"Unusual charting"

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    I found some very "unusual charting" when I was looking over the nursing notes on one of my private duty patients.
    One of the nurses was doing what sounded like " her own opinion charting." She charted that the nurse on the previous shift had left the patient full of dried sticky BM.
    She also charted that she found it "very disgusting" that there are not enough dressing supplies to do the wound treatments properly. She charted that the other nurses are always leaving this patient unshaved and unclean and that these nurses need to start doing their jobs.
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    I would not hesitate to bring this to the attention of the nursing supervisor. No sense in trying to have a nice nurse-to-nurse chat with her, she most likely is not the sensible type. Furthermore, she should have already turned in the hard copies, so my question is to query the nursing supervisor if anything has been done and does s/he want you to bring the field chart copies to the office so they can be replaced when the nurse does appropriate charting. This is the type of stuff litigious clients love to get their hands on.
    Blackcat99 likes this.
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    Thanks. The hard copies are in the chart now at the patient's home. They remove the hard copies of the nurses notes every 2 weeks. The supervisor and I are not the best of friends. However, she is now giving me steady work. She is the type who doesn't like to hear any kind of complaints about anything. She doesn't want to be bothered period. The last 2 nurses who dared to complain to her about a patient being verbally abused were both taken off the schedule for 30 days as a punishment.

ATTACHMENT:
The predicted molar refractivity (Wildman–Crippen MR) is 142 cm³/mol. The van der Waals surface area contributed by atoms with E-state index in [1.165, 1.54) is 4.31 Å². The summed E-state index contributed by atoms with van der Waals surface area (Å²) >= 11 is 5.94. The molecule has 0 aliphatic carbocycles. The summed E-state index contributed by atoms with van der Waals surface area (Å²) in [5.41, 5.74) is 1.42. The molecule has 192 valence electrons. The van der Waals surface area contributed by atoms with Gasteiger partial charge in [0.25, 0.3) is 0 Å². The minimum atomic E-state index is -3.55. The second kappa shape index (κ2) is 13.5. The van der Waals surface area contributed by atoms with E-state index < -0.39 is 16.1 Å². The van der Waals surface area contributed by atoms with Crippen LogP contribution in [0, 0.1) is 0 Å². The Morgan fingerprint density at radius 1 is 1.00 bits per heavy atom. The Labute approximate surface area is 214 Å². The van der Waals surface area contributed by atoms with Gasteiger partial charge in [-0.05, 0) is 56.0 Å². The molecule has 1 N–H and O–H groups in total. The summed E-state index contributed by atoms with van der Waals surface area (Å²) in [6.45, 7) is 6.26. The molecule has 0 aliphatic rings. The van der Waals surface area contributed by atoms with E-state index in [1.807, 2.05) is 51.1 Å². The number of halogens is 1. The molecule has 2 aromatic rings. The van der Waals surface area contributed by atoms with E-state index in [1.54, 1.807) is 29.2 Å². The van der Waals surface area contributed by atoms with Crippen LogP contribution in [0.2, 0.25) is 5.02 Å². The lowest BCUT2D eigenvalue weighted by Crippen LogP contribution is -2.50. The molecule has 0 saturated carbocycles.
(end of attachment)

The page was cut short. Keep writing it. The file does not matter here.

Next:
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    Quote from caliotter3
    I would not hesitate to bring this to the attention of the nursing supervisor. No sense in trying to have a nice nurse-to-nurse chat with her, she most likely is not the sensible type. Furthermore, she should have already turned in the hard copies, so my question is to query the nursing supervisor if anything has been done and does s/he want you to bring the field chart copies to the office so they can be replaced when the nurse does appropriate charting. This is the type of stuff litigious clients love to get their hands on.
    Yes. I bet the lawyers would love to find these hard copies. There has been fierce competition for hours at this agency. I think the nurse who did all of this "unusual charting" is hoping that her supervisor will read these notes and will finally realize that she is the only "super nurse" and deserves to have many more hours than anyone else. Unfortunately, I think she is going to get a "wake up call" when the supervisor finally reads her notes.
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    I don't think you should approach it as complaining...

    I think you can kill two birds with one stone in this situation. I would approach your supervisor and say something to the effect of:

    "Hi ___________, how are you doing today? I know you're really busy, I just wanted to stop by and give you the heads up about some unusual charting I noticed while caring for pt. ________. I thought that your experience and insight might be valuable."

    I little friendly "I'm on your side" butt kissing and letting her do the legwork finding the issue will remove you from the situation enough that you aren't complaining per se, only raising a legitimate question and letting her use her "expert opinion" in how to address the problem.